Solar Sprint Draws Designers To Kapolei

Sun power and brain power were put to the test last month during the annual Solar Sprint exhibition at Kapolei High School, where hundreds of seventh- and eighth-graders raced their handmade, model solar-powered vehicles.

Supported by a mini photovoltaic panel and a small electric motor, each entry had to travel a 20-meter course within 20 seconds – that’s about three feet per second. Students could add lead weights to attempt the 35-second race as well.


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DOE volunteer June Motokawa (standing) prepares to signal the test race for Waipahu Intermediate student Jayson Estranero at HECO's 2013 Solar Sprint. Photos from Janet Crawford.

“Having a hands-on project really hits the nail on the head, as far as learning concepts,” said Waipahu Intermediate math teacher Renee Blue. “Building something and seeing the renewable energy in action really drives home the concept.”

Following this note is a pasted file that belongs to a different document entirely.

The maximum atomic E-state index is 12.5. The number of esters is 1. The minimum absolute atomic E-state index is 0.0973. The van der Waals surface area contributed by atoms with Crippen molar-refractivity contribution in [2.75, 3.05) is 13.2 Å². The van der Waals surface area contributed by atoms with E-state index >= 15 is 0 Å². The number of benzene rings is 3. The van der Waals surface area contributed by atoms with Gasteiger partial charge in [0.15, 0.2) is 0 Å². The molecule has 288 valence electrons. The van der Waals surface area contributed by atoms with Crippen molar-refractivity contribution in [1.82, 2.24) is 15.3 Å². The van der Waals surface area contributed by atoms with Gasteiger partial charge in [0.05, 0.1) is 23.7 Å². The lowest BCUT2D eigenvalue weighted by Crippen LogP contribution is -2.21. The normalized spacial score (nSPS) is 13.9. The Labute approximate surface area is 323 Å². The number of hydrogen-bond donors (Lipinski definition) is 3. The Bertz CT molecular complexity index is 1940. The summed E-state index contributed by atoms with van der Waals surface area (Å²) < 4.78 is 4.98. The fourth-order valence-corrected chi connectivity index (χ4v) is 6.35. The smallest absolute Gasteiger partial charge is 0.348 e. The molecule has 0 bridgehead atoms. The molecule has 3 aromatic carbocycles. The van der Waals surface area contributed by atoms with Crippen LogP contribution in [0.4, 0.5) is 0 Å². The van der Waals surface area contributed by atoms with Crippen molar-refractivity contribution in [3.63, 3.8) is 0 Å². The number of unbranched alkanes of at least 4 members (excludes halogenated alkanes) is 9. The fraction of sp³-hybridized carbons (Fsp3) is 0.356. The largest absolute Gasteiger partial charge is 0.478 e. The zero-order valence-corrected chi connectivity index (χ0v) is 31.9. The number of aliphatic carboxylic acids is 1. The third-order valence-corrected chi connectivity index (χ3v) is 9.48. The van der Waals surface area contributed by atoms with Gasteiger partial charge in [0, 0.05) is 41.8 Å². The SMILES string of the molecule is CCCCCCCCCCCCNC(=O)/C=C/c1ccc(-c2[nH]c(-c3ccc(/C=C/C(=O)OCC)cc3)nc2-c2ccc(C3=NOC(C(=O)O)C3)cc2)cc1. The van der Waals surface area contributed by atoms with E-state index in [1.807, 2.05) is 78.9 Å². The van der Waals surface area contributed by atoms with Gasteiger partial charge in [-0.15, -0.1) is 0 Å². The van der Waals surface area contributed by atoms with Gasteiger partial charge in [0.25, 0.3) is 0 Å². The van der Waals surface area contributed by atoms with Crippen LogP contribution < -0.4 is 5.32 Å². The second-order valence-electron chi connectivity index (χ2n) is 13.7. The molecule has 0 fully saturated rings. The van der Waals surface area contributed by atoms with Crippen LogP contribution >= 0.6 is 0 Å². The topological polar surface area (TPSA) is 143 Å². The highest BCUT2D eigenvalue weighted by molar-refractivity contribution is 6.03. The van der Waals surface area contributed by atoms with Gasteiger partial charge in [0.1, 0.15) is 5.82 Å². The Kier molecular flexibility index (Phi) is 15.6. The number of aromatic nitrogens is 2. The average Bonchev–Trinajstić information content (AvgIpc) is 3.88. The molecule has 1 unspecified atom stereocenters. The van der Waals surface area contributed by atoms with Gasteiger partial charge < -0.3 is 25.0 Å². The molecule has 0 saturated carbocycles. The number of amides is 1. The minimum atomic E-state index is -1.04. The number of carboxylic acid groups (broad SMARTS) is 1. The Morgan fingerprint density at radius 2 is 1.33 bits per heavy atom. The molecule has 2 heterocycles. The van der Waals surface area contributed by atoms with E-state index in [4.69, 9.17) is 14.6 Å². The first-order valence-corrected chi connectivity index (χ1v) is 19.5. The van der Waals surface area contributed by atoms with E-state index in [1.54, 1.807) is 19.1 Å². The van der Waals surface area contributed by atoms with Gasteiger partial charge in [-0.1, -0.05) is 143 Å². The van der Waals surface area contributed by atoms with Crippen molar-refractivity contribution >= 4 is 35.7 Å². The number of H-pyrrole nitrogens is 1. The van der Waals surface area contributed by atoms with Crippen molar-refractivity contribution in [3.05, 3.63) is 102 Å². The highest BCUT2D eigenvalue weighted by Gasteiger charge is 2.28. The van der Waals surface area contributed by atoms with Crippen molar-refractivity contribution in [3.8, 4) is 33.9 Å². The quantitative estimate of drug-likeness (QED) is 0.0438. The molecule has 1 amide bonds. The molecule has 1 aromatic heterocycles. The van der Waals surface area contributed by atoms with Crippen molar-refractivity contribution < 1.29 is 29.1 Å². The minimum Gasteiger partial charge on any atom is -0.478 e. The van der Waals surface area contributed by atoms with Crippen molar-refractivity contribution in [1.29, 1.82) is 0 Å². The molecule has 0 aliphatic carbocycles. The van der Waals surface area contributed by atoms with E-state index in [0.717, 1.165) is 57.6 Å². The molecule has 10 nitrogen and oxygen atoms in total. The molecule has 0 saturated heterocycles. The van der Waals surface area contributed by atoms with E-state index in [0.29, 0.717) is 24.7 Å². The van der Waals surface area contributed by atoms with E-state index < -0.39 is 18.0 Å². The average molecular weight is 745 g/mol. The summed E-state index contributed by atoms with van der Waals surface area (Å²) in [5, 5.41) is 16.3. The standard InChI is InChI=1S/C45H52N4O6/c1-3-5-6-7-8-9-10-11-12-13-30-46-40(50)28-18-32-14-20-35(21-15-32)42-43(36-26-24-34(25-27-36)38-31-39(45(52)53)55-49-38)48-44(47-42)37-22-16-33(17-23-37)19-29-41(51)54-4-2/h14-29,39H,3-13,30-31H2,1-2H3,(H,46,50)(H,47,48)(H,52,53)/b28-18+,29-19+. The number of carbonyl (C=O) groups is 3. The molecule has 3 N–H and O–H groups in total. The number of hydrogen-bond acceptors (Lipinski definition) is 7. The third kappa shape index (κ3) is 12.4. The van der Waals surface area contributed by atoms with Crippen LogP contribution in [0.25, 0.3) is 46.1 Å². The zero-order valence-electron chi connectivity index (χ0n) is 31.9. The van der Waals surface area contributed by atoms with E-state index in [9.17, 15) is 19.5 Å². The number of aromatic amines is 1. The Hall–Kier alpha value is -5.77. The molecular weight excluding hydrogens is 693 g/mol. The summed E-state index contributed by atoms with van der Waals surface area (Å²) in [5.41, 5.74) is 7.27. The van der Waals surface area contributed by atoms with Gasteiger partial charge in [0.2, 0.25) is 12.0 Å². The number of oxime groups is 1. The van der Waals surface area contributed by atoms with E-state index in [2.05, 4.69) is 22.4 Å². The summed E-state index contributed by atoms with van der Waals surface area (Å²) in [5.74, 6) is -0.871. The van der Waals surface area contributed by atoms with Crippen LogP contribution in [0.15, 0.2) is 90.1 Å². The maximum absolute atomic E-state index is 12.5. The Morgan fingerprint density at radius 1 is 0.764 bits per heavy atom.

Regardless of their “real” learning, the students from Waipahu Intermediate and Kapolei Middle schools enjoyed bringing their designs for the lightweight, bare-frame racers to life.

And the lesson (shhh!) was all about energy. “They can see on a small scale how electricity is produced by the solar panel and how the energy gets transferred to the electric motor and on to the vehicle’s wheels,” added Ariel Villanueva, industrial tech teacher at Kapolei Middle.

Sponsored by the DOE and Hawaiian Electric Co., the April 18 races also attracted teams from Kahuku High and Intermediate, Laie Elementary, Niu Valley Middle and Wheeler Intermediate schools.